Al's chin came up. "Of course."

Alec-san's smile was amused and, briefly, affectionate, and Al ducked his head, abashed.

"Well. After all, my dream might have given me a clue."

Alec-san raised his brows and made interested noises.

"In my dream," Al said, softly, looking up at the sunlight streaming in the skylight, "I wasn't afraid."

Chapter Text

Gil wasn't entirely surprised when Al came to him and asked for help. That didn't mean he didn't have misgivings.

"Are you sure Shifu wouldn't be a better choice?"

Alphonse looked stubborn. "I need to not be afraid. If I'm afraid of the Gate, I'll just keep running away from it and forgetting and I'll never be able to find Nii-san through it." The stubbornness shifted into the earnest entreaty Gil was far more wary of. He had fewer defenses against it. "Please, Gil-san. I do think it should be you."

Gil stifled a sigh. He wasn't at all sure he was ready for the burden of that trust, but if it was laid on him already he couldn't bring himself to break it. "Very well."

And so he found himself sitting beside Alphonse's bedroll in the middle of the day, one of Al's hands clasped in his, while his young friend sought, by all accounts, creatures that would happily devour his body and soul.

He hoped this would be enough to give Alphonse the courage he needed.

Gradually Alphonse's breathing slowed and evened. His eyes stopped flickering under his lids. Gil watched the sunlight creep across the floor and waited, sinking himself in the patience he had once employed to hunt and kill. He thought this was a better use for it.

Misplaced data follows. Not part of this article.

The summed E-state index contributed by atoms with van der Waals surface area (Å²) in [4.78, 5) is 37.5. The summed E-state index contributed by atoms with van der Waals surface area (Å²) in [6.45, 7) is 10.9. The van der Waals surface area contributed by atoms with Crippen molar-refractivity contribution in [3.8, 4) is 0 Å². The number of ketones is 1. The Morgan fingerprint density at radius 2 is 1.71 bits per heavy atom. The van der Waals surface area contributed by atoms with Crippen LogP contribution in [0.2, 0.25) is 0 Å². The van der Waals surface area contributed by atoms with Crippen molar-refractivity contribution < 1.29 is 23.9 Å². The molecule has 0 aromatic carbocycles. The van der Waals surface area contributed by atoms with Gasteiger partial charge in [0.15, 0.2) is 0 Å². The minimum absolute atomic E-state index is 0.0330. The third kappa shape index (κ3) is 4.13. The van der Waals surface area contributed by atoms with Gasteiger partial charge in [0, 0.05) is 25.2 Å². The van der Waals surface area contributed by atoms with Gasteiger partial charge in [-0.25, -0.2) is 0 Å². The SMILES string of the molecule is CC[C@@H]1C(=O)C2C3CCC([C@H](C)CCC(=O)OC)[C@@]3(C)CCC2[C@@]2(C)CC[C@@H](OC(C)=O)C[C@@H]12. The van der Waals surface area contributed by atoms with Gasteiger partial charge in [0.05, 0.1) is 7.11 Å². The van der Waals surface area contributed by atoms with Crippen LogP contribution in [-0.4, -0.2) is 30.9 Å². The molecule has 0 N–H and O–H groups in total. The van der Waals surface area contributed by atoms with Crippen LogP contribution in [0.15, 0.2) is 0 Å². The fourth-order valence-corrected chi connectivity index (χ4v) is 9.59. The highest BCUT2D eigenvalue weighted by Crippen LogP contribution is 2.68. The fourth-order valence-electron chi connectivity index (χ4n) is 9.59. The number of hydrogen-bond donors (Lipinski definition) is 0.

Abruptly, Al's hand tightened on his. Gil leaned forward, intent, frowning, carefully tightening his grip in return. Alphonse's eyes were moving again, now. When his breath stumbled Gil couldn't keep from resting a light hand on his hair and speaking in a bare whisper. "Alphonse. I'm here."

Al should know that, whatever he faced, he was not alone. Gil knew too well how that felt to leave someone he knew lost in it.

Alphonse's grip on Gil's hand firmed and he drew in a long breath.

It wasn't long after that he relaxed, bit by bit, and his eyes opened, dark and dazed. Gil brushed light, flyaway hair back out of them and waited.

Finally Alphonse looked up at him and smiled. "Thank you." The smile grew wider, gained a triumphant edge. "It worked! I found it and I remember!"

Gil smiled back. "I'm glad."

Al hauled himself up off the bed, wobbling just a little, and rummaged for his notebooks, muttering to himself as he scribbled and chewing the end of his pencil. Gil stood and went to see about some dinner. He was hungry and he'd only watched.

As he pulled out bread and onion to cut, he found that he was still smiling.


Gil couldn't deny that he was very impressed by Alphonse Elric. Days turned to weeks and still Alphonse burned with the light of his discoveries, focused and intent. Gil often had to remind his housemate to take a break to eat.

And even in the midst of his ferocious research, Alphonse turned a hand willingly to the neverending chores of building New Ishvar. He sawed wood and laid pipes, helped paint and mortar, heaved blocks cheerfully. The house they stayed in was finished, and Gil wondered if he shouldn't move on as usual. But somehow he didn't want to disturb Alphonse, didn't want to dislocate him when he seemed so close to finding what he needed.

Didn't want to leave him behind either.

So he stayed and soothed his vague discomfort over it by going out to work on newly laid foundations each day. Many days Al came with him, and if Alphonse banged his thumb every now and then when he was thinking too much about his latest reading and not enough about where the nail was, most of the citypeople were indulgent. By now everyone knew of the outsider who had thrown himself so whole-heartedly into their studies that even Alec approved of him. If Alphonse still gathered a few dark looks in the evenings, when he joined the everlasting debates on the temple steps, there were only a few.